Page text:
As BJP and Congress spar over whether the scheme is to be blamed for the Nirav Modi-Mehul Choksi scam, trade experts say onus was on monitoring agencies.
New Delhi: Fearing political backlash over the mega fraud perpetrated by Nirav Modi and Mehul Choksi in the Punjab National Bank (PNB), the ruling Bharatiya Janata Party(BJP) is trying to divert public attention by blaming it on the Congress-led UPA government’s 80:20 gold import scheme.
The scheme, introduced in August 2013, mandated minimum 20% export of imported gold. It was meant to curb import of the yellow metal and rein in the country’s yawning current account deficit (CAD), which kept the rupee under pressure.
To that extent, it was successful given that India’s gold import fell by 25% to 638 tonnes in 2013-14 from the previous year. The decline in value terms was even higher at 35%, with gold imports declining to Rs l.60 lakh crore in 2013-14 from Rs 2.45 lakh crore in 2012-13.
The CAD, which hit a historic high of $87.8 billion (4.8% of GDP) in 2012-13, fell to $32.4 billion (1.7% of GDP) in 2013-14, mainly due to the decline in gold import.
Before the PNB scam came into light, the BJP-led NDA government had not detected any flaw in the 80:20 gold import scheme. In fact, in August 2014, Nirmala Sitharaman, then commerce minister, endorsed the scheme in parliament. Sitharaman referred to the 80:20 gold import scheme as one of the measures taken by the government to institutionalise bullion trade.
The minister also appreciated the Reserve Bank of India’s May 21, 2014 decision allowing select private players to import gold under the prevailing 80:20 scheme.
With a view to institutionalising bullion trade, the government has taken measures like allowing import of gold on consignment basis by both nominated agencies (premier and star trading houses) and banks to meet the needs of exporters, Sitharaman informed the Rajya Sabha.
Significantly, the BJP has alleged that RBI’s decision had favoured select private players at the cost of others.
“There was a scheme 80:20 introduced in August 2013 and repealed in November 2014. On May 16, 2014, the date of the declaration of results, the then finance minister gave ‘aashirvaad‘ to seven private companies under the 80:20 scheme. One of those companies was Gitanjali (Nirav Modi’s firm),” Union minister Ravi Shankar Prasad alleged recently, inviting a strong rebuttal and counter-charges from the Congress.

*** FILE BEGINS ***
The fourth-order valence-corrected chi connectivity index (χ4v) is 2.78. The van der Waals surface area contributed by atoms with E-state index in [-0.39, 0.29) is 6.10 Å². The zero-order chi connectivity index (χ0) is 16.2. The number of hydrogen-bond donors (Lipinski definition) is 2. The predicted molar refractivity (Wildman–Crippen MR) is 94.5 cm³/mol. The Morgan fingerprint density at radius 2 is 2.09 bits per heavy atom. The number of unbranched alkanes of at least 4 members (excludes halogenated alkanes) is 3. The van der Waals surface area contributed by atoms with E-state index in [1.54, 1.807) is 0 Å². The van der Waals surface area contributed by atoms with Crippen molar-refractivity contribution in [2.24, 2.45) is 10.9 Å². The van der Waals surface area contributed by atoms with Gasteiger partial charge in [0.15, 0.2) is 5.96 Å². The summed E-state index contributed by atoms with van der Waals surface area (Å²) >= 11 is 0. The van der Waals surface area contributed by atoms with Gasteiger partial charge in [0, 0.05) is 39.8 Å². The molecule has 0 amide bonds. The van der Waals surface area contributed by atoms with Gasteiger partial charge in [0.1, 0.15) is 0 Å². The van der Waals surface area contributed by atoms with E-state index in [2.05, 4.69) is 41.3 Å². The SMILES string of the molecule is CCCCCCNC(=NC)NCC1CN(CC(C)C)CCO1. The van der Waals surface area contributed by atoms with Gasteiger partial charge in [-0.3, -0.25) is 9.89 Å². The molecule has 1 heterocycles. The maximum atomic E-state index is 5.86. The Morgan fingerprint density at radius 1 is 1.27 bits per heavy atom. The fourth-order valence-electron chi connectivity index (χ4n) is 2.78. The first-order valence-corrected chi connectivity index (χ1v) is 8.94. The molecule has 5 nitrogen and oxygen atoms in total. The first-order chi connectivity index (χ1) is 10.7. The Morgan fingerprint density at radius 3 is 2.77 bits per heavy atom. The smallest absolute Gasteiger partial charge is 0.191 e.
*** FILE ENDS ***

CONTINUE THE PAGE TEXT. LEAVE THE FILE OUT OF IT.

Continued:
Hitting back at BJP, Congress spokesperson Randeep Singh Surjewala asked Prasad if he considered the scheme a “scam” and whether he would recommend registration of a case against Sitharaman who, as commerce minister in the Narendra Modi government, justified the scheme as well as import of gold by “star trading houses” in parliament.
As per available data, the turnover and profit of Mehul Choksi’s (Nirav Modi’s uncle) companies surged by more than 200% after the Modi government scrapped the 80:20 scheme on November 28, 2014. Choksi companies’ jewellery exports increased from Rs 1,019 crore in 2013-14 to Rs 2,454 crore in 2014-15 while domestic sales went up from Rs 1,685 crore to Rs 2,073 crore during the same period.
They suffered losses of Rs 22.65 crore in 2013-14 but were back in the black in 2014-15 with a profit of Rs 18.86 crore.
“Did the abolishing of ‘Gold Import Scheme 80:20’ not lead to free and unchecked import of gold by the likes of Nirav Modi and Mehul Choksi? Did it not lead to a sudden turnaround in the fortunes of their companies from losses to profits to the extent of 200%?” Surjewala said during a press conference, citing data.
The central bank had prohibited import of gold on consignment basis in August 2013 but it later overturned the decision in May 2014 as gold shortage hit jewellery exports.
India’s gems and jewellery exports fell by 11% to $34 billion in 2013-14. Export of gold jewellery and medallions suffered a precipitous drop of 39.50% during the year. According to the Gems and Jewellery Export Promotion Council, the decline in gold jewellery export was mainly due to non-availability of gold, which limited the extent of trade for many Indian players.
The fall in international gold prices also contributed to the decline in value of gems and jewellery exports.
In August 2014, Arvind Mayaram, the then finance secretary, said there was no need to review the 80:20 scheme as it was “working fine”.
The UPA government brought the 80: 20 scheme after a series of measures taken by it in 2013 failed to deter gold imports.
On January 21, the government hiked import duty on gold from 2% to 6%. Next day, the duty on raw gold was more than doubled to 5%. On May 3, the RBI restricted import of gold on a consignment basis by banks. The government again hiked duty on gold import from 6% to 8% in June, which was further raised to 10% on August 13.
Earlier, private traders were allowed to import gold only for exports. But on May 21, 2014, the RBI permitted about a dozen private players, including Rajesh Exports and Kanak Exports, to import gold under the 80:20 scheme.
After the amended policy came into effect, there was a sudden surge in India’s gold imports during June 1 and November 28, the day the scheme was scrapped by the Modi government.
The BJP has blamed it on RBI’s decision to allow private players to import gold under the 80:20 scheme. However, trade experts said there was nothing wrong with the scheme itself and if anyone is to be blamed for the import surge, it is the monitoring agencies.
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